- Representing non-Gaussian distributions as combinations of several Gaussian distributions (GMM) I want to use this method for non-Gaussian distributions.
- I have been calculating load flows for each combination of GMM using 1st order Taylor approximation, then convoluting (with weights from GMM) to come to one result.
- This does not give me correct results (comparing to numerical probabilistic load flow, using Monte-Carlo style selection of variables). I'm wondering whether I'm making mistakes in applying GMM and/or convolution, or is this approach theoretically impossible?

 

Arjan vd Schaft 

The flow equations of electrical networks: from Kirchhoff to smart grids
The analysis of the flow equations of electrical networks goes back to the classical work of Kirchhoff, but still poses interesting questions, of direct relevance to electrical power networks. In this talk we will present, directly starting from Kirchhoff, some new observations that are of relevance to solving the load flow equations for complex networks. Another open problem that we will address is the identifiability of the conductance parameters from the boundary behavior of the electrical network.

 

Martijn Schoot Uiterkamp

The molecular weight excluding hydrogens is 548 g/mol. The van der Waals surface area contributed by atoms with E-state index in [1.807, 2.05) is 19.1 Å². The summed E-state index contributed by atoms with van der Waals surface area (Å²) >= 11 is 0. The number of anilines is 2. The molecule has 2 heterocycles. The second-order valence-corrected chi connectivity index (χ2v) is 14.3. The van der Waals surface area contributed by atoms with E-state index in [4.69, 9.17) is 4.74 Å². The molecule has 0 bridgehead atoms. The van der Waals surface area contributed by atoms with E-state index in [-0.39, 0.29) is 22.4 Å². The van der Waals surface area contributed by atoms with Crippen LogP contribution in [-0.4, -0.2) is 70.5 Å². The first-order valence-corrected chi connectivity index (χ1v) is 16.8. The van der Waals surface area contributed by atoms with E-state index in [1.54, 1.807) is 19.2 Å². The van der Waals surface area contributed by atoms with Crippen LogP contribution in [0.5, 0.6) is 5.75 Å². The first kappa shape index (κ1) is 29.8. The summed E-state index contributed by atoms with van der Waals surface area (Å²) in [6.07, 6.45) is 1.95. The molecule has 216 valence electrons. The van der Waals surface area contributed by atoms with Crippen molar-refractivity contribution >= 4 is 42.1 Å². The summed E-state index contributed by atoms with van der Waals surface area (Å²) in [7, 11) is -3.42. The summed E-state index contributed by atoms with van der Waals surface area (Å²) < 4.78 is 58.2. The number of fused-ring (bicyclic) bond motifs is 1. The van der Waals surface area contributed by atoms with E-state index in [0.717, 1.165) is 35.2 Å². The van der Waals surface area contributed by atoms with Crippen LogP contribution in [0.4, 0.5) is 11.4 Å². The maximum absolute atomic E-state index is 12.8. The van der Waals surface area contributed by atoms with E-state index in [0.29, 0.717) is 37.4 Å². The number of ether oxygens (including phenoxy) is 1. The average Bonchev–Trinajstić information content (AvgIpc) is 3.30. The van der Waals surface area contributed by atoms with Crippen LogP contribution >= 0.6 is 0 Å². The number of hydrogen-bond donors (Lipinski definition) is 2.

Fill-level prediction in online valley-filling algorithms for electric vehicle charging
Due to the large increase in electric vehicles (EVs), smart charging strategies are required in order for the distribution grid to accommodate all these EVs. A popular EV scheduling approach in order to flatten the overall power profile is valley-filling. Intuitively, this approach ``fills up” the given base load profile with EV charge until the charging requirement is met and an ``optimal fill-level” is reached. This optimal level uniquely characterizes the optimal EV schedule in the sense that we can easily reconstruct this optimal schedule given the optimal level and the base load profile.
To compute an optimal EV schedule, perfect knowledge of the base load profile is required. However, in practice, this information is not known beforehand. To compensate for this, many EV scheduling approaches use predictions of the base load profile as input for a (deterministic) EV scheduling algorithm. Unfortunately, accurate prediction of base load profiles is very difficult, especially when local energy production, e.g., photovoltaic (PV) is included. As a consequence, the resulting EV schedules are very sensitive to prediction errors in the base load profile.